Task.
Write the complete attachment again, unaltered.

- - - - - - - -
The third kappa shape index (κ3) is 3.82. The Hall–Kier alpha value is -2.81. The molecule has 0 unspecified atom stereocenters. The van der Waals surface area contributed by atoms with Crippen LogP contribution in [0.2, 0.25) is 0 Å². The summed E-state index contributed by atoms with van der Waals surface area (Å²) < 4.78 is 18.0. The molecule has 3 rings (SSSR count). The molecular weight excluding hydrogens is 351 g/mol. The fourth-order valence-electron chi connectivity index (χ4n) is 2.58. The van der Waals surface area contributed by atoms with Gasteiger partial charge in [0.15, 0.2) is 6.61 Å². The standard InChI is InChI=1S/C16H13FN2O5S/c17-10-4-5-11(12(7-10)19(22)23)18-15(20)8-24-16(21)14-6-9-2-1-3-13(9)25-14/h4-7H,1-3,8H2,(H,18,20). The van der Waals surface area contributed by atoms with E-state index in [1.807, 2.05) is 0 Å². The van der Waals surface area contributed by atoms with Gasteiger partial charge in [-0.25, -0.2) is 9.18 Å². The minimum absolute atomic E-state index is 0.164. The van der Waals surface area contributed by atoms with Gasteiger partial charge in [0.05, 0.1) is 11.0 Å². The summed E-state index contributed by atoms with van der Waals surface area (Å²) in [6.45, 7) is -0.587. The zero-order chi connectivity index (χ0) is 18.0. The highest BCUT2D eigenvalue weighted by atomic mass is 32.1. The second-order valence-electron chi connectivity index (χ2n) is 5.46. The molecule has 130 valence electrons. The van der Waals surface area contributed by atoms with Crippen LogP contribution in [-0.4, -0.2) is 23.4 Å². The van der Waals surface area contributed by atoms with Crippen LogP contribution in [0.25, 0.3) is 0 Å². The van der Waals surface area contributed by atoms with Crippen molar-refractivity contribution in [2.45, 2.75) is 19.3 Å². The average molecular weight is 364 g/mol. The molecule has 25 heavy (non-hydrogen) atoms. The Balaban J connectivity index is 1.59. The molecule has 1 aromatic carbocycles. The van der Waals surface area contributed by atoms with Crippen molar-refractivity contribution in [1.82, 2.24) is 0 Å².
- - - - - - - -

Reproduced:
The third kappa shape index (κ3) is 3.82. The Hall–Kier alpha value is -2.81. The molecule has 0 unspecified atom stereocenters. The van der Waals surface area contributed by atoms with Crippen LogP contribution in [0.2, 0.25) is 0 Å². The summed E-state index contributed by atoms with van der Waals surface area (Å²) < 4.78 is 18.0. The molecule has 3 rings (SSSR count). The molecular weight excluding hydrogens is 351 g/mol. The fourth-order valence-electron chi connectivity index (χ4n) is 2.58. The van der Waals surface area contributed by atoms with Gasteiger partial charge in [0.15, 0.2) is 6.61 Å². The standard InChI is InChI=1S/C16H13FN2O5S/c17-10-4-5-11(12(7-10)19(22)23)18-15(20)8-24-16(21)14-6-9-2-1-3-13(9)25-14/h4-7H,1-3,8H2,(H,18,20). The van der Waals surface area contributed by atoms with E-state index in [1.807, 2.05) is 0 Å². The van der Waals surface area contributed by atoms with Gasteiger partial charge in [-0.25, -0.2) is 9.18 Å². The minimum absolute atomic E-state index is 0.164. The van der Waals surface area contributed by atoms with Gasteiger partial charge in [0.05, 0.1) is 11.0 Å². The summed E-state index contributed by atoms with van der Waals surface area (Å²) in [6.45, 7) is -0.587. The zero-order chi connectivity index (χ0) is 18.0. The highest BCUT2D eigenvalue weighted by atomic mass is 32.1. The second-order valence-electron chi connectivity index (χ2n) is 5.46. The molecule has 130 valence electrons. The van der Waals surface area contributed by atoms with Crippen LogP contribution in [-0.4, -0.2) is 23.4 Å². The van der Waals surface area contributed by atoms with Crippen LogP contribution in [0.25, 0.3) is 0 Å². The van der Waals surface area contributed by atoms with Crippen molar-refractivity contribution in [2.45, 2.75) is 19.3 Å². The average molecular weight is 364 g/mol. The molecule has 25 heavy (non-hydrogen) atoms. The Balaban J connectivity index is 1.59. The molecule has 1 aromatic carbocycles. The van der Waals surface area contributed by atoms with Crippen molar-refractivity contribution in [1.82, 2.24) is 0 Å².